Do not be alarmed if you see worms in your dog’s stool after deworming. It is common for dogs to pass worms post-treatment—it’s normal and means the product is working.

Some monthly heartworm preventive medications also deworm monthly for additional parasites, including whipworm. These products can be used to both treat your dog’s whipworm infection as well as protect her against future infections.

Whipworm Medicine for Dogs 

Some common deworming medications like milbemycin oxime and fenbendazole are commonly prescribed whipworm treatments, says Stone. Since some monthly broad-spectrum parasite protection medications like Interceptor® Plus (milbemycin oxime/praziquantel) also treat whipworms (among other common parasites like hookworms, roundworms, and tapeworms), this is a simple way you can make sure your dog is protected long-term. To protect against reinfection, make sure every dog in your household is treated regularly.

See important safety information for Interceptor® Plus below.

Cost to Treat Whipworms in Dogs 

The cost of whipworm treatment will vary, depending on whether you are using just a whipworm dewormer or if you are using broad-spectrum heartworm prevention, but is fairly affordable. You may find it more cost effective to use a monthly heartworm preventive that includes whipworm coverage. If your dog is on the larger side, keep in mind that the price might be higher.

Whipworm Disease Prevention in Dogs

As re-infection with whipworm is a common occurrence, don’t get discouraged if it takes a while for your dog’s infection to clear up. While she’s recovering, you can help lower her chances of becoming re-infected with a few simple steps. 

Make sure your yard is free of dog poop and that new poop is bagged or scooped immediately to prevent more whipworms from entering the environment. Don’t forget that infective whipworm eggs can persist in your yard for many years, so your dog is still at risk for infection even if you diligently clean up after her.

Regularly check her poop for signs of worms (think: bloody and watery), and keep her on a monthly medication that protects against whipworm, says Stone. In addition to a deworming medication like Interceptor Plus, consider a broad-spectrum program that targets other parasites like ticks and fleas—both of which Credelio® (lotilaner) covers.

If your dog seems like she might be sick, remember: symptoms of whipworm and other conditions can sometimes be subtle or take time to emerge. To be safe, check in with your veterinarian. Then, after your dog has been properly diagnosed and treated, you can get back to enjoying quality time together.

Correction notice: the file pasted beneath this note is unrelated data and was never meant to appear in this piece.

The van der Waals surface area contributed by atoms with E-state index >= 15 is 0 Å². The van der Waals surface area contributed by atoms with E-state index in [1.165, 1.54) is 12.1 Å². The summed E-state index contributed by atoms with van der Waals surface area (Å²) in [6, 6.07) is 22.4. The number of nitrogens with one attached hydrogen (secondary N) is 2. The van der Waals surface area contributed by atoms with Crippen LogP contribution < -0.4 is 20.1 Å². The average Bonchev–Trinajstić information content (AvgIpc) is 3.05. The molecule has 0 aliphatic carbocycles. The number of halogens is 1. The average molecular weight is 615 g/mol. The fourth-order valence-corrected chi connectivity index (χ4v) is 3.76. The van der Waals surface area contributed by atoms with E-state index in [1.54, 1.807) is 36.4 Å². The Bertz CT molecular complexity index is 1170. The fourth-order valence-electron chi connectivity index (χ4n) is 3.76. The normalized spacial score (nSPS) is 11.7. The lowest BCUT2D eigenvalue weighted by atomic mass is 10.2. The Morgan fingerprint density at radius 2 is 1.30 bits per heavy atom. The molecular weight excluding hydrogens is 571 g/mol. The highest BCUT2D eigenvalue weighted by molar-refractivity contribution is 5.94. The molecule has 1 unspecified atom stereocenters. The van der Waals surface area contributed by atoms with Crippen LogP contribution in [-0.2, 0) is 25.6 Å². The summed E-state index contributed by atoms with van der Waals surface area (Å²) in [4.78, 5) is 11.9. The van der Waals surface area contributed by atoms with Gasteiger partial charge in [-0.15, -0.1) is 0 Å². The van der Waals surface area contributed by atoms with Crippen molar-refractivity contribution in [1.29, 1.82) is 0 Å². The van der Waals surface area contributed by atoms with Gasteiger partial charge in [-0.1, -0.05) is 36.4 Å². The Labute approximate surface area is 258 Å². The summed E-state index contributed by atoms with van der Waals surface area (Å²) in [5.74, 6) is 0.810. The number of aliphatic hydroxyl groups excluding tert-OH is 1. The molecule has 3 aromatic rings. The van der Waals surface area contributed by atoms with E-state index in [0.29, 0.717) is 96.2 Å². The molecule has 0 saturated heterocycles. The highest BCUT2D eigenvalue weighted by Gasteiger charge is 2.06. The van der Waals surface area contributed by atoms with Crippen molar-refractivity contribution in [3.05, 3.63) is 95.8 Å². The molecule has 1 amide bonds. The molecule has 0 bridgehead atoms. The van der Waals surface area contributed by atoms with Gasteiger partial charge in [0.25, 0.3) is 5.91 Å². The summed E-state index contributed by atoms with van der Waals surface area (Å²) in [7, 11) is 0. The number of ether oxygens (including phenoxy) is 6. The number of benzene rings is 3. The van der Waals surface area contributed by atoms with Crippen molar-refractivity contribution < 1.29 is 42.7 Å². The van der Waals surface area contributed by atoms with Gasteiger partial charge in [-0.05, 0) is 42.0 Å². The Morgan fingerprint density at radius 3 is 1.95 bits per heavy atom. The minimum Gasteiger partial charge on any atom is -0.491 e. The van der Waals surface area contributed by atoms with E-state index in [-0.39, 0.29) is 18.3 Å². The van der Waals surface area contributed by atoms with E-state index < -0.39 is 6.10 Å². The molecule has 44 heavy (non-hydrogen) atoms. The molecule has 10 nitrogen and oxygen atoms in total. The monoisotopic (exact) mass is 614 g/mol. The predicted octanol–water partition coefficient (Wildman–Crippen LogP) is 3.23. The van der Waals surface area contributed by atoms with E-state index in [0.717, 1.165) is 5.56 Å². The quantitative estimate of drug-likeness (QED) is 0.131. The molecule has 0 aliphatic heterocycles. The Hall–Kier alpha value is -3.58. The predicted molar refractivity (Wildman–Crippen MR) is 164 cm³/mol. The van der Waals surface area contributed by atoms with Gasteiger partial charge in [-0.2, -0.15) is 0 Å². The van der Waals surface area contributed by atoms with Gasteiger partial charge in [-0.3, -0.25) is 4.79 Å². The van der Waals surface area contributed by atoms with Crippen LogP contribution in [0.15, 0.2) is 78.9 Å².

Credelio Indications

Credelio kills adult fleas and is indicated for the treatment and prevention of flea infestations, treatment and control of tick infestations (lone star tick, American dog tick, black-legged tick, and brown dog tick) for one month in dogs and puppies 8 weeks and older and 4.4 pounds or greater.

Credelio Important Safety Information

Lotilaner is a member of the isoxazoline class of drugs.  This class has been associated with neurologic adverse reactions including tremors, incoordination, and seizures. Seizures have been reported in dogs receiving this class of drugs, even in dogs without a history of seizures. Use with caution in dogs with a history of seizures or neurologic disorders. The safe use of Credelio in breeding, pregnant or lactating dogs has not been evaluated. The most frequently reported adverse reactions are weight loss, elevated blood urea nitrogen, increased urination, and diarrhea.  For complete safety information, please see Credelio product label or ask your veterinarian.

Interceptor Plus Indications

Interceptor Plus prevents heartworm disease and treats and controls adult roundworm, hookworm, whipworm, and tapeworm infections in dogs and puppies 6 weeks or older and 2 pounds or greater.

Interceptor Plus Important Safety Information

Treatment with fewer than 6 monthly doses after the last exposure to mosquitoes may not provide complete heartworm prevention. Prior to administration of Interceptor Plus, dogs should be tested for existing heartworm infections. The safety of Interceptor Plus has not been evaluated in dogs used for breeding or in lactating females. The following adverse reactions have been reported in dogs after administration of milbemycin oxime or praziquantel: vomiting, diarrhea, decreased activity, incoordination, weight loss, convulsions, weakness, and salivation. For complete safety information, please see Interceptor Plus product label or ask your veterinarian.

 

Disclaimer: The author received compensation from Elanco US Inc., the maker of Interceptor Plus and Credelio, for her services in writing this article. 

 

REFERENCES: 

  1. Drake, J., Carey, T. Seasonality and changing prevalence of common canine gastrointestinal nematodes in the USA. Parasites Vectors 12, 430 (2019) doi:10.1186/s13071-019-3701-7
  2. Trichuris Vulpis for Dogs. Companion Animal Parasite Council. Retrieved from https://capcvet.org/guidelines/trichuris-vulpis/